Staff Writer (Updated: 5/6/2016):
The aircraft features an integrated in-flight refueling probe, provision for ECM (Electronic CounterMeasure) pods, upgraded and more powerful engines, larger wing surface areas and a forward and rear-facing Phazotron radar system capable of simultaneous tracking of 24 targets up to 62 miles (100km) away over uneven terrain. An additional auxiliary internal reserve fuel tank has been added as well to bring about the require operational range. The cockpit sports an updated color CRT display as well as HUD (Head-Up Display) along with digital fly-by-wire (FBW) capability with quadruple redundancy - the onboard computers able to to find four different ways to achieve the desired flight control action. Avionics include an Irbis-E passive phased array radar system. The advanced nature of the Su-35 nets it the formal classification of "4th Generation Fighter" - though its true capabilities go well beyond the original/current crop of 4th Generation mounts while falling short of the standard adopted for true 5th Generation mount (such as the American Lockheed F-22 Raptor series).
Outwardly, the Su-35 retains much of the clean sleek lines of the Su-27. It is a noticeably large aircraft with well-swept wings, a long running forward fuselage and side-by-side engine layout. The Su-35 makes use of a nose cone to house its powerful tracking radar system. Twin vertical tails, each sitting atop the engine installations, are fitted aft on the fuselage in the usual way. Cockpit visibility is excellent for a machine of this class. The engines exhaust through thrust vectoring rings at the extreme aft section of the fuselage, providing excellent maneuverability and allowing the Su-35 to complete moves off limits to other 4th Generation mounts. The Su-35 also features the Flanker-style stinger at the tail - an extended portion of fuselage housing a rear-looking radar facility.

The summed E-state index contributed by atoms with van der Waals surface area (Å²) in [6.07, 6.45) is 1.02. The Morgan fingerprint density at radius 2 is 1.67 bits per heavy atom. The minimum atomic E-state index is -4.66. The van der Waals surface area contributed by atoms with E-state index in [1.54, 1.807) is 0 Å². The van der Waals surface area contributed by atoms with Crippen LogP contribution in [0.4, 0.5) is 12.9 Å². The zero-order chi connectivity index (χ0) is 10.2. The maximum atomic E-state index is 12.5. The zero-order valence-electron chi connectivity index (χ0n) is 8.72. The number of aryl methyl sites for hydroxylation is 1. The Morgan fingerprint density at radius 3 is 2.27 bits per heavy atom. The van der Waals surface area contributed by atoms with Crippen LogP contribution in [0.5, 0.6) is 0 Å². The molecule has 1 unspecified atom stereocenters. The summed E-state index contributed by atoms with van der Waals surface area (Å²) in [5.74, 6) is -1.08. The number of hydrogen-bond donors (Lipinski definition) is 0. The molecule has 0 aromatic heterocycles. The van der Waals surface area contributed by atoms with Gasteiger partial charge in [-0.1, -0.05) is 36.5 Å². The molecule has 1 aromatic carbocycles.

Power is served through 2 x Saturn 1117S afterburning turbofan engines with the afforementioned thrust vector control. The engines output at 32,000lbs thrust each on full thrust and roughly 19,400lbs each on dry thrust alone. The thrust vectoring system allows for excellent agility when compared to the conventional Su-27 mount, the aircraft able to make tighter turns for evasion in a close-range dogfight or for out maneuvering incoming homing/guided missiles (the Russians have adopted an agile-minded approach to modern dogfighting unlike the speed/stealth-minded appraoch of the West). The Su-35S lists a top speed of Mach 2.25 at altitude, roughly 1,500 miles per hour and range, on internal fuel, is out to 1,900 nautical miles while Su-35S can ferry out to 2,400 nautical miles. The Su-35S will have the capability to operate at service ceilings of 60,000 feet and sport a 55,100 feet-per-minute climb rate.